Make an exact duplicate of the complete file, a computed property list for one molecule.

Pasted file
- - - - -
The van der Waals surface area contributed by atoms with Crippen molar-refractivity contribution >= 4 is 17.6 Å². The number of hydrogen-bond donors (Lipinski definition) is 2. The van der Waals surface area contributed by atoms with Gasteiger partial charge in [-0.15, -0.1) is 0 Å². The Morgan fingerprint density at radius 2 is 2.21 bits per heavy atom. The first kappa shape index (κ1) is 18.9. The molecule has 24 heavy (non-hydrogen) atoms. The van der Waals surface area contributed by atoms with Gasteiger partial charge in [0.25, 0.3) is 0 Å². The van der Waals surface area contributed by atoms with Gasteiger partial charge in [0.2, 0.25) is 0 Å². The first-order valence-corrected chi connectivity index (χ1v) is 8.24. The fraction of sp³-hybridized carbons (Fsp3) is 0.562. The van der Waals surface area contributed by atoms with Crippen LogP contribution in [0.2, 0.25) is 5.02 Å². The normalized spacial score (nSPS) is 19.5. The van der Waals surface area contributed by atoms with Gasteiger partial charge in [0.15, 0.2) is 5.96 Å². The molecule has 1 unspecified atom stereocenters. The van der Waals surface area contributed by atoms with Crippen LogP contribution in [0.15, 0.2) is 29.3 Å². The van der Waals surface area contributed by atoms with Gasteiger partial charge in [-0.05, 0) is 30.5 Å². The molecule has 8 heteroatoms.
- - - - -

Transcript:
The van der Waals surface area contributed by atoms with Crippen molar-refractivity contribution >= 4 is 17.6 Å². The number of hydrogen-bond donors (Lipinski definition) is 2. The van der Waals surface area contributed by atoms with Gasteiger partial charge in [-0.15, -0.1) is 0 Å². The Morgan fingerprint density at radius 2 is 2.21 bits per heavy atom. The first kappa shape index (κ1) is 18.9. The molecule has 24 heavy (non-hydrogen) atoms. The van der Waals surface area contributed by atoms with Gasteiger partial charge in [0.25, 0.3) is 0 Å². The van der Waals surface area contributed by atoms with Gasteiger partial charge in [0.2, 0.25) is 0 Å². The first-order valence-corrected chi connectivity index (χ1v) is 8.24. The fraction of sp³-hybridized carbons (Fsp3) is 0.562. The van der Waals surface area contributed by atoms with Crippen LogP contribution in [0.2, 0.25) is 5.02 Å². The normalized spacial score (nSPS) is 19.5. The van der Waals surface area contributed by atoms with Gasteiger partial charge in [0.15, 0.2) is 5.96 Å². The molecule has 1 unspecified atom stereocenters. The van der Waals surface area contributed by atoms with Crippen LogP contribution in [0.15, 0.2) is 29.3 Å². The van der Waals surface area contributed by atoms with Gasteiger partial charge in [-0.05, 0) is 30.5 Å². The molecule has 8 heteroatoms.